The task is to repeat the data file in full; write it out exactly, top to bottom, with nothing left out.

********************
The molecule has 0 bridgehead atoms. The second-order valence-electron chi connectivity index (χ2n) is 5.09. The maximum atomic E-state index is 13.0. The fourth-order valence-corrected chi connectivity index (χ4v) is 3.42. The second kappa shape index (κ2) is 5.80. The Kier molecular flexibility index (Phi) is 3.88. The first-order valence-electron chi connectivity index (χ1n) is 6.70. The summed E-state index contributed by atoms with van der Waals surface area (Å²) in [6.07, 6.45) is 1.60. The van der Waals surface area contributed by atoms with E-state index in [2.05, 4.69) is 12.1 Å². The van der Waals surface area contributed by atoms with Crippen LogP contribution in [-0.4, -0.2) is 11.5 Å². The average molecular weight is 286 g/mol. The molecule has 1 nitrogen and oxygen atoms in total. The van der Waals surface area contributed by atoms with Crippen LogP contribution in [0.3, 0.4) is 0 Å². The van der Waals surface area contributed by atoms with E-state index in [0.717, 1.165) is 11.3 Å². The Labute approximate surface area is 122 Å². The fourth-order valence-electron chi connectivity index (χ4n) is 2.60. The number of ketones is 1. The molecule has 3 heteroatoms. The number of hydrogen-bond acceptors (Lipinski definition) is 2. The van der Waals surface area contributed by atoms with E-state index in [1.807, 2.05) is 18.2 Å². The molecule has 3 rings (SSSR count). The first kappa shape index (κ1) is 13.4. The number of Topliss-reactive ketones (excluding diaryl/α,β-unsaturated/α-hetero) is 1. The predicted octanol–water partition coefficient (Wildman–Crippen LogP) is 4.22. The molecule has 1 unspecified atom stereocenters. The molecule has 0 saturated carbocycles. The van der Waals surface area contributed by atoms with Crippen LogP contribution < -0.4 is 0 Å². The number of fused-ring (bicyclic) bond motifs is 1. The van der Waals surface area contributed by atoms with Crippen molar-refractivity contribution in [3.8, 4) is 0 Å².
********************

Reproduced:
The molecule has 0 bridgehead atoms. The second-order valence-electron chi connectivity index (χ2n) is 5.09. The maximum atomic E-state index is 13.0. The fourth-order valence-corrected chi connectivity index (χ4v) is 3.42. The second kappa shape index (κ2) is 5.80. The Kier molecular flexibility index (Phi) is 3.88. The first-order valence-electron chi connectivity index (χ1n) is 6.70. The summed E-state index contributed by atoms with van der Waals surface area (Å²) in [6.07, 6.45) is 1.60. The van der Waals surface area contributed by atoms with E-state index in [2.05, 4.69) is 12.1 Å². The van der Waals surface area contributed by atoms with Crippen LogP contribution in [-0.4, -0.2) is 11.5 Å². The average molecular weight is 286 g/mol. The molecule has 1 nitrogen and oxygen atoms in total. The van der Waals surface area contributed by atoms with Crippen LogP contribution in [0.3, 0.4) is 0 Å². The van der Waals surface area contributed by atoms with E-state index in [0.717, 1.165) is 11.3 Å². The Labute approximate surface area is 122 Å². The fourth-order valence-electron chi connectivity index (χ4n) is 2.60. The number of ketones is 1. The molecule has 3 heteroatoms. The number of hydrogen-bond acceptors (Lipinski definition) is 2. The van der Waals surface area contributed by atoms with E-state index in [1.807, 2.05) is 18.2 Å². The molecule has 3 rings (SSSR count). The first kappa shape index (κ1) is 13.4. The number of Topliss-reactive ketones (excluding diaryl/α,β-unsaturated/α-hetero) is 1. The predicted octanol–water partition coefficient (Wildman–Crippen LogP) is 4.22. The molecule has 1 unspecified atom stereocenters. The molecule has 0 saturated carbocycles. The van der Waals surface area contributed by atoms with Crippen LogP contribution < -0.4 is 0 Å². The number of fused-ring (bicyclic) bond motifs is 1. The van der Waals surface area contributed by atoms with Crippen molar-refractivity contribution in [3.8, 4) is 0 Å².